Instead of investigating irregularities, Bangladesh authorities arrested journalists for their reporting, it added.

On January 1, 2019, plain clothes police officers arrested Hedayet Hossain Mollah, a Khulna-based correspondent for the Dhaka Tribune, Bangla Tribune, and Probaho, in a case filed for allegedly reporting the total number of votes cast in the Khulna-1 constituency to be higher than the total number of actual eligible voters, HRW said, adding that another journalist Rashidul Islam was also named in the case.

The two journalists are accused under the draconian Digital Security Act, which criminalises peaceful speech and places undue restrictions on investigative journalism, the rights body observed.

HRW statement said that journalists were forced to delete videos documenting voter intimidation by AL supporters. Kafi Kamal, a reporter with the Daily Manab Zamin, said he was beaten up while filming an attack on voters at a polling place, it said.

“Sensing presence of a journalist as I was capturing the footage, they attacked me and hit me on my whole body,” he told Human Rights Watch. “I have four stitches on my left eye and intolerable pain in my back.”

According to a recent HRW report titled “Creating Panic: Bangladesh Election Crackdown on Political Opponents and Critics”, a systematic onslaught by Sheikh Hasina’s Awami League-led government and state forces against opposition parties in the months led up to the election in which internationally recognised election monitors and foreign journalists were largely barred from the country, the statement read.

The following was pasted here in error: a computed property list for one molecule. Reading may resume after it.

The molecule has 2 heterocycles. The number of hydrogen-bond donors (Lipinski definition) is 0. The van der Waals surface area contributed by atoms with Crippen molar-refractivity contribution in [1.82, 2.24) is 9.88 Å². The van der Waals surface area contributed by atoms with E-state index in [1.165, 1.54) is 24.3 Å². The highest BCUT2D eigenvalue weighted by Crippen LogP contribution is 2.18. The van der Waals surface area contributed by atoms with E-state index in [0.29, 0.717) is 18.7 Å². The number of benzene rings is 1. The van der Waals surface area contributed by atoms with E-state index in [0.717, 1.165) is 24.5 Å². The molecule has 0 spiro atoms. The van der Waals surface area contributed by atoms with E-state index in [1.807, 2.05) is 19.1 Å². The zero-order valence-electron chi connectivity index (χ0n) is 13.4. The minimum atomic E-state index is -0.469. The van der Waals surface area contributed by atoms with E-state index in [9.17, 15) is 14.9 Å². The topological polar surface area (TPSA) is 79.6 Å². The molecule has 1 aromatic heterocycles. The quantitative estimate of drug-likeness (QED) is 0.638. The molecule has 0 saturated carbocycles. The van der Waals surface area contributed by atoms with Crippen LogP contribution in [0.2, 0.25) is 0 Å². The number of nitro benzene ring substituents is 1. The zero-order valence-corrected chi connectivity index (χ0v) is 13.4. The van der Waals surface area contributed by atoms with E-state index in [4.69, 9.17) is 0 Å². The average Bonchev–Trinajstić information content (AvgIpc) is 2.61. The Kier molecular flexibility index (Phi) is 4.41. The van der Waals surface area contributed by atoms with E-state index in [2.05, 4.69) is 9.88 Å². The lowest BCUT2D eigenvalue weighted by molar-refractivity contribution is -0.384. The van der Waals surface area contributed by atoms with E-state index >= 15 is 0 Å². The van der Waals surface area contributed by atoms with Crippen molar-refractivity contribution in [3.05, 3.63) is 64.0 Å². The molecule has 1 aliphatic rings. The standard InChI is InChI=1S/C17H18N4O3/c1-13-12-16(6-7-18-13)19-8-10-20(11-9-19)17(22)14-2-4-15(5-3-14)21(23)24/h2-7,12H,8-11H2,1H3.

“The Oikya Front opposition alliance reported that over 8,200 of its members and supporters were arrested and 12,300 injured, including dozens of candidates who were attacked by alleged ruling Awami League supporters during the campaign. Opposition leaders said that the authorities, acting in a partisan manner, largely ignored the complaints.”

The HRW also observed that a BBC journalist in Chittagong captured images of what appear to be stuffed ballot boxes before the polls opened. Voters in various parts of the country told the media they had been turned away by officials or were joined in the voting booth by ruling party activists, who voted on their behalf.

The statement mentioned that the Article 25 of the International Covenant on Civil and Political Rights (ICCPR), to which Bangladesh is a party, states, “Every citizen shall have the right and the opportunity… [to] vote and to be elected at genuine periodic elections which shall be by universal and equal suffrage and shall be held by secret ballot, guaranteeing the free expression of the will of the electors.”

“International donors, the United Nations and friends of Bangladesh should remember that elections are about the rights of voters, not those in power,” HRW Asia Director Brad Adams said.

“In a highly divided country, questions should immediately be raised when one party wins 96 percent of the seats,” he added.